*** Now talking in #suburbansenshi
*** Topic is '-= =-' .
<Mdm_Maestro> Hello again, everyone. It is only fitting that after a long absence I should be the one to add new vitality to this stagnant site. I will also be the first to implement the new ratings system, which promises to be more objective than previous reviews.
<Mdm_Maestro> Basically, the item to be reviewed will be judged on three qualities: Plot (for a maximum of two Dragonballs), Visuals (for two Dragonballs), Audio (for two Dragonballs) and one Dragonball for overall impact on the viewer (the most subjective overall)
<Mdm_Maestro> Mamoru Oshii's Avalon has an interesting premise. Youth of the future, living in what seems to be a very run down world (though not as dystopic as that seen in Blade Runner), indulge themselves in an escape called "Avalon", which is a virtual reality game. In a move somewhat opposite to that of the Matrix, this movie focuses on plumbing the depths of the Virtual Reality system as opposed to escaping it entirely. The main focus of the story is the quest of one highly skilled player, Ash, to find her friend Murphy, whose consciousness was apparently trapped within a secret level of the game, where real-world death becomes a frightening possibility.
<Mdm_Maestro> The problem some western viewers might have (and while this movie was filmed in Poland, with Polish actors, the pacing and style are distinctly Japanese) is that this plot drags for the first half of the film. This is not, despite the presence of numerous exceptional battle scenes, an action movie. It is more of a mental diversion. It lacks the deep philosophical questioning posed by the Matrix, serving only as a vehicle for seeing Ash access the "hidden level", and it lacks a constant barrage of high-impact action to "wow" the viewer. So from a strictly plot standpoint, the movie must be rated only one Dragonball.
<Mdm_Maestro> That should not stop one from seeing this movie, however; far from it. This movie was designed to be seen, to be sensed and experienced vicariously. Nearly every scene (with notable, and justifiable exceptions) has been massaged with CGI, sometimes subtle, sometimes obvious. It is like watching a live action rendition of anime. Even scenes with totally CGI vehicles look "correct". The most outlandish military vehicle in the game looks like a living, breathing mechanical instrument. This movie is a treat for the senses (which is what "Avalon" the game is supposed to be), and in this regard it succeeds brilliantly.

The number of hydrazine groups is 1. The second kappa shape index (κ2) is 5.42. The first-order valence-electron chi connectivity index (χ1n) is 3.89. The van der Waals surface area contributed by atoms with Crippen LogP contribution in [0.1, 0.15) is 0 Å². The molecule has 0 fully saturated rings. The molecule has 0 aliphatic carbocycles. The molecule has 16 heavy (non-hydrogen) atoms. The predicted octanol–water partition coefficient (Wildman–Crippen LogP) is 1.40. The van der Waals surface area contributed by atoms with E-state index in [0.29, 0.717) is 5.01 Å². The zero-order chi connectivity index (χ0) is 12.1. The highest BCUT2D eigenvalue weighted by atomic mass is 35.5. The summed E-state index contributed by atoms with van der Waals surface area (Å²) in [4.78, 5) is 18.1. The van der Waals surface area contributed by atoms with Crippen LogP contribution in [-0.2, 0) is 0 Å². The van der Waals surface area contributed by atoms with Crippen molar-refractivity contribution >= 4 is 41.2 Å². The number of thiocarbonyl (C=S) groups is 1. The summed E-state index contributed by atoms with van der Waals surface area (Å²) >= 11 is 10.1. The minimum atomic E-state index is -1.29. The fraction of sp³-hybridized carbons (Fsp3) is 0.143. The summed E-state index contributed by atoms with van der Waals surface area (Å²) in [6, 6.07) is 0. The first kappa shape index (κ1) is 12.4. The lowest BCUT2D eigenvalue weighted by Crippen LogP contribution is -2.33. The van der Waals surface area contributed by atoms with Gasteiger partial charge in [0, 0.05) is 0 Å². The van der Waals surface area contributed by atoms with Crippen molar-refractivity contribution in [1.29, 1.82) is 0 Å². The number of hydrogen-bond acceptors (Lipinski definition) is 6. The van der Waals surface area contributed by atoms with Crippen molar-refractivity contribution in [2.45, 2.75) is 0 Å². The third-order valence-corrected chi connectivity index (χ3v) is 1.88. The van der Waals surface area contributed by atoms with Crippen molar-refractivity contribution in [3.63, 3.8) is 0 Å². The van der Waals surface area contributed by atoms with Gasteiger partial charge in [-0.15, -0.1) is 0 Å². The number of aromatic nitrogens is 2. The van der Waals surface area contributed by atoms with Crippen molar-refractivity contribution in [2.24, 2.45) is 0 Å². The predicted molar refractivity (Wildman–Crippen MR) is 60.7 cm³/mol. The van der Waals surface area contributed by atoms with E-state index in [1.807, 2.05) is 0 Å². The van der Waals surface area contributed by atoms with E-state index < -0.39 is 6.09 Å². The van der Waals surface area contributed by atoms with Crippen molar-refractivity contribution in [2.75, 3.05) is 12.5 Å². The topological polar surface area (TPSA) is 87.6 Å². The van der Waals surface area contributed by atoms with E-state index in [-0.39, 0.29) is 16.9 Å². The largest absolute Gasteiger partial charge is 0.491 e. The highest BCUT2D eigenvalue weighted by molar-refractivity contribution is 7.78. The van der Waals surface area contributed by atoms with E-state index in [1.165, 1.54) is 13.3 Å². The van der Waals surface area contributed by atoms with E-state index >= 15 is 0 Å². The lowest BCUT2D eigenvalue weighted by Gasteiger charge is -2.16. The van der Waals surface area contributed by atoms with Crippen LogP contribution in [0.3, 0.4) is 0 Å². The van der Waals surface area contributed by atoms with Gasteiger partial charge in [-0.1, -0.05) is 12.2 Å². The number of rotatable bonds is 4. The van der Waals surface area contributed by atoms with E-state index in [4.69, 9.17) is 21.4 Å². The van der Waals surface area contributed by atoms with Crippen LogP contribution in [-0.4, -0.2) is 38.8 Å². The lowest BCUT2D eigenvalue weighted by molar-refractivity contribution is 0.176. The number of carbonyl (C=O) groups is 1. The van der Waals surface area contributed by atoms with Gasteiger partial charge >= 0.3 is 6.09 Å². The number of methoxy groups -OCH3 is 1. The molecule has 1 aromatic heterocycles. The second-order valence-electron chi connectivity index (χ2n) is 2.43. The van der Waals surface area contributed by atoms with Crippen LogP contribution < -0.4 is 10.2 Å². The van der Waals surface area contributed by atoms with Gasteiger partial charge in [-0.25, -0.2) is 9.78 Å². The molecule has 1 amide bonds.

<Mdm_Maestro> Usually I would say CGI is no substitute for plot, but in this case, the CGI actually is a critical component of the tale as a whole, serving to bind the viewer where martial arts or "gun-fu" would do in other genres. Even the everyday movements of the protagonist are made that much more interesting because of the view we get of her world. The atmosphere is surreal and visceral. Were I a betting person, I would expect the Matrix sequels to borrow a few tricks from the Avalon FX crew. Two Dragonballs.
<Mdm_Maestro> For a movie about games, one would expect a techno soundtrack. Instead, we are treated to a choral symphony what is subtle, but well used. The music fits the mood of the movie, and in no way detracts from it. The fact that more need not be said is a good sign. It's not a particuarly memorable soundtrack, but nor is it abominable nonsense like the OST for Ballistic Kiss. One and a half Dragonballs.
<Mdm_Maestro> This is a movie that is hard to dissect into component parts. Each facet of it comes together to weave a fascinating whole. It really is what movies are supposed to be: Simple tales told with lush extravagance, drawing the viewer into its world and keeping him there. A few slow moments aside, Avalon does just that. One Dragonball.
<Mdm_Maestro> For a somewhat weak plot, outstanding visuals, a decent score and a completely immersive mood, I give Mamoru Oshii's Avalon a grand total of five and one-half Dragonballs.